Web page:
On Thu, 15 May 2014 18:44:30 +0100, Jeff Daniel Rollin-Jones <[log in to unmask]> wrote:

>Still doesn't help with deciding the form of the article, though. Very fond of Hungarian's "a" and "az" (which, although the first one looks like the English word, are both definite articles, the one used before words beginning with a consonant, and the other used before those beginning with a vowel), but not so crazy about also having "z" in other places. 

When I saw your earlier sketch, I saw that /z/ appeared in exactly one place and wanted to squawk about how absurd and unrealistic and non-Junggrammatikerlich that was... and then realised I'd have to go squawk the same squawks at whoever invented Australian English, in which, as Tristan told us a while ago, "gone" is the only word with its vowel.  No, really, Oz, what's ùp with that?  

Do you have a diachronic story for why /z/ appears in the one context in Meino it does?  I'd certainly want to have one if I was pulling something so brazen.

>Maybe the article was borrowed and the phoneme doesn't occur in other borrowings (the /Z/ sound of English words like "vision" only appears in loanwords, for example)? 

I agree that borrowing an article is odd.  In the cases I know of where languages without (or with!) articles have borrowed from languages with them, the articles aren't borrowed as separate morphs; if they appear they'll appear fused to the noun.  Thus European langs (in many cases Latin originally) have _alcohol alkali algebra adobe azimuth_ etc. with fused Arabic article, some Cree varieties have _lite: lapwe:l lapwe:t lapata:k le:po:s_ 'tea, frying-pan, box, potato, inch' etc. with fused French article, etc.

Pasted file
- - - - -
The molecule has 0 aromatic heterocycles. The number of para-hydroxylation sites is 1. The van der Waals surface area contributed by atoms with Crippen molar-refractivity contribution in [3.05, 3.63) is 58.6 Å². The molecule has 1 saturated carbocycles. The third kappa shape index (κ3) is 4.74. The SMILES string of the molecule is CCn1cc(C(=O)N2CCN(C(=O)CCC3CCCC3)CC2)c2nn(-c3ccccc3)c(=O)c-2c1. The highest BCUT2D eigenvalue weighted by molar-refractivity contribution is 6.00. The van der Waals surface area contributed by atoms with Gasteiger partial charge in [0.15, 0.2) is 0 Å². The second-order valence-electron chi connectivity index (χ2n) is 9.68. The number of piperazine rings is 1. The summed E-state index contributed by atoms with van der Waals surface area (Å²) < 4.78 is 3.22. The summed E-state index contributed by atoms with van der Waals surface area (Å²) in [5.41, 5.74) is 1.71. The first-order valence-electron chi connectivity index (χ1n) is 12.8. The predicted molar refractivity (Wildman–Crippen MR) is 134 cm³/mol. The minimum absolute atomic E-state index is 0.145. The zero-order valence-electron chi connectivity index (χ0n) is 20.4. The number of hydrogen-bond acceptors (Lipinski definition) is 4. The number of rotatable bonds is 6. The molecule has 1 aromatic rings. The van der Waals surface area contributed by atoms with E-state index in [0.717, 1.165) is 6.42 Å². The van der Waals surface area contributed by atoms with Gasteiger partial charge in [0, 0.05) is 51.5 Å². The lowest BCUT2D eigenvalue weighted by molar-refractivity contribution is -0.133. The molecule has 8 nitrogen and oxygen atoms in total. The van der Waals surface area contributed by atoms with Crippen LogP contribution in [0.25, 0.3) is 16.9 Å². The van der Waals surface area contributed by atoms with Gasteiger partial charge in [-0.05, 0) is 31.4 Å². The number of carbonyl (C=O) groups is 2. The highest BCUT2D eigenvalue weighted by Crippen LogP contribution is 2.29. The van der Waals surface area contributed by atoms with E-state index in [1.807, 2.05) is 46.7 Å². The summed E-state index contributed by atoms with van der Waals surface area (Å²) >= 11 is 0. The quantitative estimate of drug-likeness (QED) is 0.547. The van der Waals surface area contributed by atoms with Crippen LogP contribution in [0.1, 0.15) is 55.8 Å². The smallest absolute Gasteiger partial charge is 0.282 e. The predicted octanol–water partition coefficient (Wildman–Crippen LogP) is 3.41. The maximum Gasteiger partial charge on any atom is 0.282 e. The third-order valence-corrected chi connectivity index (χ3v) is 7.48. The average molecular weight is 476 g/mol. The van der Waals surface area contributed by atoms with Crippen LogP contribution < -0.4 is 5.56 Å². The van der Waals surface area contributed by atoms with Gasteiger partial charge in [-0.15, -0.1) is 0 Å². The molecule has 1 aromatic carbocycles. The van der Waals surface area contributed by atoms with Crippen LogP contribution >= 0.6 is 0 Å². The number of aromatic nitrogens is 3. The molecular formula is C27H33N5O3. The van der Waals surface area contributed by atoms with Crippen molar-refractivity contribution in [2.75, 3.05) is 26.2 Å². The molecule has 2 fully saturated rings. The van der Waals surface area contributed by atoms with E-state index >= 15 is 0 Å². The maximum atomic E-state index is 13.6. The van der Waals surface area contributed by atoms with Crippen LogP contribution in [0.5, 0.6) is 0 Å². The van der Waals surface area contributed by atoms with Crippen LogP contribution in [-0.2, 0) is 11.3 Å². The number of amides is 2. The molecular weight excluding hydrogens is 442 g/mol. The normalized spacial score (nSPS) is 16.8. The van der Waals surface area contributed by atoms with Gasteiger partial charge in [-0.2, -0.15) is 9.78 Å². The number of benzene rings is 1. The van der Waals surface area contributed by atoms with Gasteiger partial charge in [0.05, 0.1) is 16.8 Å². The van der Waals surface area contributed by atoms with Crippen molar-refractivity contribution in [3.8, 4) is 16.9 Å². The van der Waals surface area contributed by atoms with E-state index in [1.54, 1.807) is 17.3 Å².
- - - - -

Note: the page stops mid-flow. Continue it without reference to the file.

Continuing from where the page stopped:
As for English /Z/, it first developed from /zj/ in words like _measure, pleasure_ etc., already existing in middle English, by the so-called yod coalescence rule.  Note that these words in French, _mesure, plaisir_ etc., don't have and never did have [Z]!  All inputs to the yod coalescence rule at this stage, AFAIK, were loanwords, but this is only because consonant+/j/ onsets didn't appear in native vocabulary at this point, having been eliminated by the West Germanic Gemination rule.  This of course paved the way for /Z/ to be borrowed from foreign /Z/ later, as in _garage, genre_, etc.

At any rate, /Z/ also filled a gap in English when it showed up: we already had series of voiceless and voiced fricatives at other places, including /S/.  English would not have been nearly so receptive to it if it didn't have any voiced fricatives at all.  Compare modern Finnish: /b g f/ seem to've been implanted through borrowings successfully, and both of these have two points of contact with established phonemes (neither their PoA nor MoA+phonation was new, though this oversimplifies in the case of /d/); /S/ is struggling, and its PoA is unparalleled; /z/ has failed to be accepted, and its MoA+phonation is unparalleled.  If Meino is similar to Finnish in inventory in that wise it probably also wouldn't accept /z/.

>OTOH, isn't borrowing them wholesale a cop out?

Only you can say!  Nothing's wrong with natlang inspiration.  (Though I must admit to rolling my eyes at some particularly blatant specimina, like borrowing the _-nen_ ~ _-se-_ allomorphy as I saw recently -- though I forget whether it was you or someone else who did that, sorry!)